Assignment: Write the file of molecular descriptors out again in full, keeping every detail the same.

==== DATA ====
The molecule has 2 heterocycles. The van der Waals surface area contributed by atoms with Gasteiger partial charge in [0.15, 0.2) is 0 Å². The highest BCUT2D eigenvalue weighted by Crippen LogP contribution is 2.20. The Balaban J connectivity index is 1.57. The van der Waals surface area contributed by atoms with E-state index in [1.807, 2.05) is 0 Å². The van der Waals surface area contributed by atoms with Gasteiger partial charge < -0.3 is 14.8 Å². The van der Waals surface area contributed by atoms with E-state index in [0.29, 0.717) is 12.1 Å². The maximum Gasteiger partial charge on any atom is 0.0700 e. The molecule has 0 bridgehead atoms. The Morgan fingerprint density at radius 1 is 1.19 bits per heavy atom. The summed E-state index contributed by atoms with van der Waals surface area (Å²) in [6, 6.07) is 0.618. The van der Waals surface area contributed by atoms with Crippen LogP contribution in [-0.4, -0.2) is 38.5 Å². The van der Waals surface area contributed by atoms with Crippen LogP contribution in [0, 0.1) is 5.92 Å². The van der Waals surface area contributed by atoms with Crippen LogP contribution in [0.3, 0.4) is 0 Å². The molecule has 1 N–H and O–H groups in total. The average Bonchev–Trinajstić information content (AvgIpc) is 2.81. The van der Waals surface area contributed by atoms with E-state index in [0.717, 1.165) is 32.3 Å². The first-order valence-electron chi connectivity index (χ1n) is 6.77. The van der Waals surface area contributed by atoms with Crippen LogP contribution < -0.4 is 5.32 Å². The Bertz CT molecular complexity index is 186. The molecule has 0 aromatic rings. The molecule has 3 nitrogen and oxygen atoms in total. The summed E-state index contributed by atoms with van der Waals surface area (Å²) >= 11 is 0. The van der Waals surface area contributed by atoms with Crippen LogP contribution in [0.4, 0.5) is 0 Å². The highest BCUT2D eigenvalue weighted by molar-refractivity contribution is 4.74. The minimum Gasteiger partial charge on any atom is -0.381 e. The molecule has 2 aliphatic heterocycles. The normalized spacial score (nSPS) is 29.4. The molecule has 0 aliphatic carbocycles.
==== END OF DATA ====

The molecule has 2 heterocycles. The van der Waals surface area contributed by atoms with Gasteiger partial charge in [0.15, 0.2) is 0 Å². The highest BCUT2D eigenvalue weighted by Crippen LogP contribution is 2.20. The Balaban J connectivity index is 1.57. The van der Waals surface area contributed by atoms with E-state index in [1.807, 2.05) is 0 Å². The van der Waals surface area contributed by atoms with Gasteiger partial charge < -0.3 is 14.8 Å². The van der Waals surface area contributed by atoms with E-state index in [0.29, 0.717) is 12.1 Å². The maximum Gasteiger partial charge on any atom is 0.0700 e. The molecule has 0 bridgehead atoms. The Morgan fingerprint density at radius 1 is 1.19 bits per heavy atom. The summed E-state index contributed by atoms with van der Waals surface area (Å²) in [6, 6.07) is 0.618. The van der Waals surface area contributed by atoms with Crippen LogP contribution in [-0.4, -0.2) is 38.5 Å². The van der Waals surface area contributed by atoms with Crippen LogP contribution in [0, 0.1) is 5.92 Å². The van der Waals surface area contributed by atoms with Crippen LogP contribution in [0.3, 0.4) is 0 Å². The molecule has 1 N–H and O–H groups in total. The average Bonchev–Trinajstić information content (AvgIpc) is 2.81. The van der Waals surface area contributed by atoms with E-state index in [0.717, 1.165) is 32.3 Å². The first-order valence-electron chi connectivity index (χ1n) is 6.77. The van der Waals surface area contributed by atoms with Crippen LogP contribution < -0.4 is 5.32 Å². The Bertz CT molecular complexity index is 186. The molecule has 0 aromatic rings. The molecule has 3 nitrogen and oxygen atoms in total. The summed E-state index contributed by atoms with van der Waals surface area (Å²) >= 11 is 0. The van der Waals surface area contributed by atoms with Crippen LogP contribution in [0.4, 0.5) is 0 Å². The highest BCUT2D eigenvalue weighted by molar-refractivity contribution is 4.74. The minimum Gasteiger partial charge on any atom is -0.381 e. The molecule has 2 aliphatic heterocycles. The normalized spacial score (nSPS) is 29.4. The molecule has 0 aliphatic carbocycles.